Wednesday, October 26, 2011

Diwali memories

Diwali is by far my favourite festival. And we celebrate it early in the morning (the majority of people celebrate it at night). So, today is our Diwali.

On this day, we wake up early in the morning (before sunrise), have an oil bath and burst crackers. The person who broke crackers first was the one who "heralded" Diwali and in the place where we lived, there were many claimants and sub claimants. Usually, the first cracker went off at about 4 am. Whenever that first cracker went off, it meant that Diwali had arrived. It also served the purpose of waking up those who thought they had overslept. One of the few days where there was an advantage of being a morning person.

And then the others would turn up - the kids brigade. Candles to light up sparklers for the crackers, agarbattis to light up the noise making crackers and spare candles and so on. After the kids brigade, the adults would turn up with their bombs and Taj Mahal crackers. All in all, a good couple of hours of bursting crackers.
And then we spent some more time searching for unbroken crackers and trying to extract some more light and sound out of it. This phase had experiments - like putting crackers in a dabba or a hole and hearing its echo or joining a bunch of crackers and watching them burst. This was followed by a visit to the temple, dressed in our best. And somewhere in between was a breakfast of idli and chutney (I asked my mother why this was always idli and chutney and she said, it is the easiest thing to do on a festival day and besides all other things we eat on that are rich). And then the exchange of sweets and savouries.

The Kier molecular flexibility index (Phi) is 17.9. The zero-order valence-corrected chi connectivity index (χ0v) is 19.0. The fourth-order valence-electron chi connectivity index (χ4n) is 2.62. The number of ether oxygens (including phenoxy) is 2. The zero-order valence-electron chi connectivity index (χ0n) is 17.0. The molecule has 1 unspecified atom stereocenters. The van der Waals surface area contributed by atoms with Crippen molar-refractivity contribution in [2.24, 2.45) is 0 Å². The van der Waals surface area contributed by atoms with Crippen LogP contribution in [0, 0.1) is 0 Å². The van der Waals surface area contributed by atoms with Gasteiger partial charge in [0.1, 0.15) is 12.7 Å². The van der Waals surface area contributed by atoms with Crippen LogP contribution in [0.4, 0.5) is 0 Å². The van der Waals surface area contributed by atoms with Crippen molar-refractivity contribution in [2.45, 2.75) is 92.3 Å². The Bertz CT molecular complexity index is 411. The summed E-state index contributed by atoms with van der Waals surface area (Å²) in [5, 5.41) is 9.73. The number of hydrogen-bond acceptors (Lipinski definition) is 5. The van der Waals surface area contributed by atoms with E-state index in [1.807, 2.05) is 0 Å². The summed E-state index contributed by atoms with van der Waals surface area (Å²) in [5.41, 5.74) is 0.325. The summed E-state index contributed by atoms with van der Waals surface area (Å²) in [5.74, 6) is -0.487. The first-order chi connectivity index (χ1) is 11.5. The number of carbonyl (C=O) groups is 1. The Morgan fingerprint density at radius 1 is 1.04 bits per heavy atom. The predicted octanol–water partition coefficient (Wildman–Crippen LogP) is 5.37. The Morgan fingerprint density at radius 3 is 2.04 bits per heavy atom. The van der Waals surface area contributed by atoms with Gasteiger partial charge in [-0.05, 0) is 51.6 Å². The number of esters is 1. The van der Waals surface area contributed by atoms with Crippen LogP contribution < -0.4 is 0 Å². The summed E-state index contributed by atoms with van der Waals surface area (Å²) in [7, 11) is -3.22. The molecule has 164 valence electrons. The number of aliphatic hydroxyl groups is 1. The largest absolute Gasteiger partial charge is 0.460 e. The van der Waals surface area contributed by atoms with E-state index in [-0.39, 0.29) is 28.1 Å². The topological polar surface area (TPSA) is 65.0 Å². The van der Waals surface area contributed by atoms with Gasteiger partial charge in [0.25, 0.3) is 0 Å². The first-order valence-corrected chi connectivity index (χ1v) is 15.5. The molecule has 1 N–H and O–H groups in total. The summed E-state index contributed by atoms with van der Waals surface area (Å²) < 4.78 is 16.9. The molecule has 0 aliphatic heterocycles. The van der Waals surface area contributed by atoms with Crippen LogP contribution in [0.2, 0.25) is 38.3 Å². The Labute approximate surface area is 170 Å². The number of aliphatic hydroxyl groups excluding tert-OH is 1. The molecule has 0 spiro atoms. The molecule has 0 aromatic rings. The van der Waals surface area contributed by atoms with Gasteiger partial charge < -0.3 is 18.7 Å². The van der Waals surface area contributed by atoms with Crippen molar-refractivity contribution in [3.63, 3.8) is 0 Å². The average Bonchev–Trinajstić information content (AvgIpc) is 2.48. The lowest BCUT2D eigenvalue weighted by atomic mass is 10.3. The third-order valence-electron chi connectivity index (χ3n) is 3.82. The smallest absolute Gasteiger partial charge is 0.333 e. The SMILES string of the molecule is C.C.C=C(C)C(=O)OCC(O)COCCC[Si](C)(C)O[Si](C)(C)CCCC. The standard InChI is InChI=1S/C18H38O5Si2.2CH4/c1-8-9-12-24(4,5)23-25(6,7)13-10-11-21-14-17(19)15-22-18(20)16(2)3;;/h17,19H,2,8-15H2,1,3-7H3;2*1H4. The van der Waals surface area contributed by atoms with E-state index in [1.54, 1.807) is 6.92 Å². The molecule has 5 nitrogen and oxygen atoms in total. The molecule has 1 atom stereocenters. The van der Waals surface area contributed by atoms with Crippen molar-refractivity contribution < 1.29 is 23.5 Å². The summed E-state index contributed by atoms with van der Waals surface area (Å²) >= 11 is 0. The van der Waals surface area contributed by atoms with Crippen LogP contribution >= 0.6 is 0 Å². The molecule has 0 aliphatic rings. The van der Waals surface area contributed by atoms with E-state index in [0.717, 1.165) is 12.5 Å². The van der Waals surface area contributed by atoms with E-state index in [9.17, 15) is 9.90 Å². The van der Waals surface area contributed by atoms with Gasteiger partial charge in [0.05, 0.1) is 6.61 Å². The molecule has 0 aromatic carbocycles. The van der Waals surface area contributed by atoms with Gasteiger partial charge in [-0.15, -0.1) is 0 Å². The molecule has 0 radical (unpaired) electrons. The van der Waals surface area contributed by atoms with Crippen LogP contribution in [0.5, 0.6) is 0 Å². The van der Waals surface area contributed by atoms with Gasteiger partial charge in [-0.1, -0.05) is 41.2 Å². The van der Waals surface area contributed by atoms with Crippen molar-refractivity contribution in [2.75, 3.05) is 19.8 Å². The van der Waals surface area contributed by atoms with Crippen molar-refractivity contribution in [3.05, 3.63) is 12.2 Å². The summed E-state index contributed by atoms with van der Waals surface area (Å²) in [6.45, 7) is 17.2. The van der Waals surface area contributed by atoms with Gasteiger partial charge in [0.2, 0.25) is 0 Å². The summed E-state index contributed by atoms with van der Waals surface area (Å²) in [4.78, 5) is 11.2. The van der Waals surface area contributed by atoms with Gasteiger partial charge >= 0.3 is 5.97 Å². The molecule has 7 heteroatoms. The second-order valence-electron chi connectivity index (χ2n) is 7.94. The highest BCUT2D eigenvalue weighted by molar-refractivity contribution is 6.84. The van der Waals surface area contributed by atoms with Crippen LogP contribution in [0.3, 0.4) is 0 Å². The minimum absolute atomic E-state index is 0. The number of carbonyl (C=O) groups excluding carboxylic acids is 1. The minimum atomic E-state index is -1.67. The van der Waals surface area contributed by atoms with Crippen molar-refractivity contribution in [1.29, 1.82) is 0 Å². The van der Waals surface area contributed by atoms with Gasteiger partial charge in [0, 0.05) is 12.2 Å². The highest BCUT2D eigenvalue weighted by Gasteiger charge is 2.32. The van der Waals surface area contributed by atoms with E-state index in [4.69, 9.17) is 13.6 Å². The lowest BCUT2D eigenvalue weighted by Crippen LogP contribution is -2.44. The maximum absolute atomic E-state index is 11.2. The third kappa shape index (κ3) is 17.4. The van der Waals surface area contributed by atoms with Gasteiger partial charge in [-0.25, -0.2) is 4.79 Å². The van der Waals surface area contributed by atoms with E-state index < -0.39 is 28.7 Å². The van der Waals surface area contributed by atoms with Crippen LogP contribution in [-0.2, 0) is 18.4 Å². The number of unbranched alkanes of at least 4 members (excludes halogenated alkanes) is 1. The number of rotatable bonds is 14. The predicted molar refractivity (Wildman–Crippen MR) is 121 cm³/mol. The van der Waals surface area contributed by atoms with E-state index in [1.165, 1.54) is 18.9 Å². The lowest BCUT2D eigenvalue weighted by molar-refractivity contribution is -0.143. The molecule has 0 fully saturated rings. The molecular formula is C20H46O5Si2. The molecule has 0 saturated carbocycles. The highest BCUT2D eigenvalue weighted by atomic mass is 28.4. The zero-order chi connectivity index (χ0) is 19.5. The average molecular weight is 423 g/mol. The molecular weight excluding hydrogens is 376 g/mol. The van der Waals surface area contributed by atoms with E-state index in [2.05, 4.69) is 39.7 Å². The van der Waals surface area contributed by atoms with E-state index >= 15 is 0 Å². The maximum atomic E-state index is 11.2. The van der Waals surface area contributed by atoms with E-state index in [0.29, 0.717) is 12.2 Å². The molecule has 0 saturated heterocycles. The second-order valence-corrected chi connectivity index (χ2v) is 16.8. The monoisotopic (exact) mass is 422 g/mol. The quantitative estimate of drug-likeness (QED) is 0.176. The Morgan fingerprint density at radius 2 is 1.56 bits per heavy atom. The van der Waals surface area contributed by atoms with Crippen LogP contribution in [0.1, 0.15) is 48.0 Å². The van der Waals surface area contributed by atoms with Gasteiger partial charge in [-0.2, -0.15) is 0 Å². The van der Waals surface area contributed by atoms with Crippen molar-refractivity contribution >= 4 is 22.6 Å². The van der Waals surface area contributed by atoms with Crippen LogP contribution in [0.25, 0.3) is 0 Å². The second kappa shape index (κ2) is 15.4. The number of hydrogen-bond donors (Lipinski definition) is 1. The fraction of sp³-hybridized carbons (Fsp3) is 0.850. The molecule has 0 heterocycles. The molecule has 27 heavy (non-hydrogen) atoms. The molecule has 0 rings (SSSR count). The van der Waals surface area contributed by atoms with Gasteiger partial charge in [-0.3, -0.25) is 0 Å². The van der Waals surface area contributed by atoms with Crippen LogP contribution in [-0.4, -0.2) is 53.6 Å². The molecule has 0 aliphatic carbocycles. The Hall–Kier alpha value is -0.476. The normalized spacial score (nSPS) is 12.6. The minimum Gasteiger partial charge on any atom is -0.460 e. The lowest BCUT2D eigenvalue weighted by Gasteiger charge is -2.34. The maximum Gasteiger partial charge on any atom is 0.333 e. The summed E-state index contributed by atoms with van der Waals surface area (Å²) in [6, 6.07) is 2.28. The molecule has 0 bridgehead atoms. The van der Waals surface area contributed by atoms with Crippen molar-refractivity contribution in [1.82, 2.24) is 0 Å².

The preparations would start much earlier though. A few weeks earlier we would start preparations for the savouries. Each year, we would, depending on the mood, make pakodams or coconut barfis or Mysore paks or murukkus or mixture.

And the crackers. Dad would buy crackers from Essabhai in Md Ali road usually - and about a month before, so we would beat the Diwali rush. And we would spent the next few weeks lovingly drying the crackers in the sun. This hard work paid off since our crackers would burst better than those who did not go through this drying process - or so we felt - as we watched cracker after cracker of ours burst nicely.

And Diwalis in Mumbai had a vacation as well at school, so we spent quite a while playing chor-police with cap guns...

Such it was the festival which heralds the triumph of good over evil. May this festival literally symbolize the same in each of our lives. And of course, build newer meanings through it as well - as Seth Godin does today - Diwali and Digital lights!

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